To address this, one needs to address the root cause of the underlying issue. This requires a lot of patience, and some understanding of our human behaviour. Very often, it’s an accumulation of a series of incidents that led to the change in our attitude.
To change behaviour, you need to change beliefs. You can either try to create new experiences to reframe the mind to create new beliefs. Or, you could revisit previous situations to resolve the unresolved issues. This won’t be easy at all, as it requires courageous conversations.
In the woodcutter analogy; if one has worked for the last three years and realised that he never got rewarded whenever he goes above and beyond, he will soon believe that nobody cares. Even if there is a change in role or manager, that attitude will carry through, because it’s an ingrained belief. It’s important to talk it out, understand, and show this jaded employee new experiences to start changing those beliefs again.
Competency is where a person is the wrong fit for the job. In the woodcutter’s case, if Woodcutter Ali is a 5-footer scrawny person and Woodcutter Badrul is a 6-footer with a Viking build, well guess what, Badrul is naturally going to perform better than Ali.
This doesn’t mean that Ali can’t do it. If Ali shows superior skills, commendable attitude and is in the right environment, Ali can overcome his competency gaps. That being said, as his manager, you still have to be realistic about the given situation.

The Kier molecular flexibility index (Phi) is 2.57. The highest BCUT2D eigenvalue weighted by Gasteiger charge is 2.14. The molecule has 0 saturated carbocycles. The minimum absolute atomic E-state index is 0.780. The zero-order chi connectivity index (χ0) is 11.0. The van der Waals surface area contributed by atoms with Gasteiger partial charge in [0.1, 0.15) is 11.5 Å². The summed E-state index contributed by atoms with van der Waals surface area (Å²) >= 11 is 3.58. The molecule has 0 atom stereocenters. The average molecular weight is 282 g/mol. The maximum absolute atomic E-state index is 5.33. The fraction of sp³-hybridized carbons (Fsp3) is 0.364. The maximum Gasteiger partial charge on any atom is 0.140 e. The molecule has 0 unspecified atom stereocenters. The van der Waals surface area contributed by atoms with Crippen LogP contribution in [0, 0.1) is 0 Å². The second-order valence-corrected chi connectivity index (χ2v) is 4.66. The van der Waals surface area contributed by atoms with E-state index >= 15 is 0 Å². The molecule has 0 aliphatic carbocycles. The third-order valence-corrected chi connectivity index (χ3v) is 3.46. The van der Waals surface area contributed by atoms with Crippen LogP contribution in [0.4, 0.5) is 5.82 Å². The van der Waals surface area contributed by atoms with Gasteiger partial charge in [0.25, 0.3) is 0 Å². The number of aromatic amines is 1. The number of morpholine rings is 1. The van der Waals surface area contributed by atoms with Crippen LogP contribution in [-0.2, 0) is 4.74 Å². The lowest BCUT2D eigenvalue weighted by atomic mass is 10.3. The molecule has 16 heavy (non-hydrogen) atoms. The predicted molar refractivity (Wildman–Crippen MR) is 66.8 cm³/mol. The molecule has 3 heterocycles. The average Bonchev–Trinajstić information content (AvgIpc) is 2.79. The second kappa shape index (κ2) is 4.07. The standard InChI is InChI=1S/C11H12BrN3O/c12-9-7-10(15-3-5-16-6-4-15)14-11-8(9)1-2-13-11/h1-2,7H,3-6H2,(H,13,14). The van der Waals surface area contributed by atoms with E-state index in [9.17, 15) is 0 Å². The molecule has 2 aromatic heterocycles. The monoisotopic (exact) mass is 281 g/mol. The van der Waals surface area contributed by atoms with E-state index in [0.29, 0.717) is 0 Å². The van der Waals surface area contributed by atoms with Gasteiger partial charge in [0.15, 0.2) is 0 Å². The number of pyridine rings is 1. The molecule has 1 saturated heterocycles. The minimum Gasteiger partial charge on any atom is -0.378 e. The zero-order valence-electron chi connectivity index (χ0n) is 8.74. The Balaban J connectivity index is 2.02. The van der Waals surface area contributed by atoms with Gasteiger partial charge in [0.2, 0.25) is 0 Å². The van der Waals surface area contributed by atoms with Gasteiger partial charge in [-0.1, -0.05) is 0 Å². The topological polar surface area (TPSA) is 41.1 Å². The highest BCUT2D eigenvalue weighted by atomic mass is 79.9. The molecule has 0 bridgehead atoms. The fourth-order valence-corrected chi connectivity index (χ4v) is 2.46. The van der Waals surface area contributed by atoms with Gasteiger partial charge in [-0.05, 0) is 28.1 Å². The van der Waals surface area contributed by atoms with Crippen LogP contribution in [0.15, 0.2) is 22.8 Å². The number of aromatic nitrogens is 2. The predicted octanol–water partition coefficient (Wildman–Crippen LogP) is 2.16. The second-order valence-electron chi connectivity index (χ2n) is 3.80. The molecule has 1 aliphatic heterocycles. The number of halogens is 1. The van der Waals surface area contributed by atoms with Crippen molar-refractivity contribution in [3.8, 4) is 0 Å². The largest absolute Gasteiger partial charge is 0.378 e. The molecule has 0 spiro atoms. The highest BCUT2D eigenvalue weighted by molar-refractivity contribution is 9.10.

I remember one of my former colleague who had so much passion in computer programming, but couldn’t quite think like a computer. But through sheer perseverance, he improved. He underperformed for years, but because of his passion and great attitude, he eventually was able to perform sufficiently well. He also had a lot of support from all his peers.
So, core competency can really make a difference. If you put me in a job that requires me to be artistic, I’m bound for failure. I need to understand myself well enough to find something that fits my strengths as well.
Bringing it all together
Being the analytical person that I am, my framework for performance is summarised as:
Performance = commitment x capability where capability = competency + tools and commitment = environment + attitude
Formula aside, the most important thing for us to do is to genuinely care for our employees and not jump to conclusions too quickly. Have an open mind that underperformance can come from many factors.
If you truly believe that people are your greatest asset, then there’s a long-term gameplay here. Fixing it fast in the shortest term won’t give you the results you are looking for in the long term.
It is something that every individual can look into themselves through introspection and self-awareness. One can diagnose his/her own performance issues by using the abovementioned framework. With the help of a caring manager (although not compulsory), we can take the enemy of underperformance by its horns.
“The highest levels of performance come to people who are cantered, intuitive, creative, and reflective – people who know how to see a problem as an opportunity.”– Deepak Chopra
Sashe would like to hear your thoughts about the challenge of underperformance, and perhaps deliberate a little to tweak the performance framework. You can write to him at firstname.lastname@example.org. To engage Leaderonomics to create a high performance culture in your organisation, email email@example.com. For more Consulting Corner articles, click here.